Update: new emails reveal plans of even wider scope, including a proposal (which DEA says was not acted on) to cooperate with BATF to track license plates of gun show attendees. The Guardian quotes me about the chilling effect systematic surveillance can have on the exercise of rights, and about the impetus for cooperation between Right and Left on reining in law enforcement use of data tracking. Note pp. 10, 27-28 of this NRA amicus brief in an ACLU mass-surveillance case. And earlier on license plate tracking here (Los Angeles FOIA), here and here (Maryland), and here (Radley Balko). And with the rapid development of onboard computer technology, our cars ourselves could soon be reporting our driving habits to the government. But that’d never happen, right? [Steven Greenhut] “Taxing Us To Spy On Us” [Chris Edwards]


  • As much as I am loathe to defend anything even proximate to the DEA’s mere existence, it’s not clear to me that there is anything illegal or unconstitutional going on here. This is a technological advance, but the police have generally been allowed to observe people and record observations of people in public without a warrant for as long as I know. The (limited) anonymity that existed on a public road was because of technological limitations basically, not because it was an inherent right you had to be an anonymous road user. If we want that right, I think it’s going to have to be legislated in some way.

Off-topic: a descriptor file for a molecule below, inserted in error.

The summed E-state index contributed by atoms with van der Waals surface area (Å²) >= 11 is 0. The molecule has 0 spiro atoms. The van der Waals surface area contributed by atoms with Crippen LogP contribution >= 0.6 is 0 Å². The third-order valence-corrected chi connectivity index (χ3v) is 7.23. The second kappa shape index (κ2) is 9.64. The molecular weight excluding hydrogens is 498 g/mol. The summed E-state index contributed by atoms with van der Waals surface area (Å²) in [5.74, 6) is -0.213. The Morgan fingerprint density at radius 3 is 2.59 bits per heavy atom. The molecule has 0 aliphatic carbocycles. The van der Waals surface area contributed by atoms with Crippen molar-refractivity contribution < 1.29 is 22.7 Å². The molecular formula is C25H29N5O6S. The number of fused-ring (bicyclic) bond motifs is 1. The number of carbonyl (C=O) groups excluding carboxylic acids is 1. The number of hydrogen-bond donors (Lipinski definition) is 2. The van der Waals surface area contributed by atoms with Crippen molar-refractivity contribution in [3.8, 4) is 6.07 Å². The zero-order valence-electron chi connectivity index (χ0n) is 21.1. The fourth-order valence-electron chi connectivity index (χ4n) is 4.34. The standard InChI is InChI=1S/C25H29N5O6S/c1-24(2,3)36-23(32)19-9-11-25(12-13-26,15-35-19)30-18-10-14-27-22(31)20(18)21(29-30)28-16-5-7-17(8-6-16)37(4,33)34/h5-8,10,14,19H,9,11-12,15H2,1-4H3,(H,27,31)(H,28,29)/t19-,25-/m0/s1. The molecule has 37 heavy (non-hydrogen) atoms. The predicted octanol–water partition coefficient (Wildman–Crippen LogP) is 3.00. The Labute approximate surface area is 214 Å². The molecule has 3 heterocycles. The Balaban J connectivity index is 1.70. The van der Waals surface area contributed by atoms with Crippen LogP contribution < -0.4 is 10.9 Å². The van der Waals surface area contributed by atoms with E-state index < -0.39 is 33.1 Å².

• The license plate reader database is also used by private investigators (often ex-detectives) with access to police department databases for civil litigation. For example, in a car accident case, a plaintiff testified at her deposition that she went to a certain physical therapist 3 times per week. The defense engaged the services of a PI who utilized the license plate camera database to determine that the plaintiff did indeed drive to the physical therapist’s office when she said she did.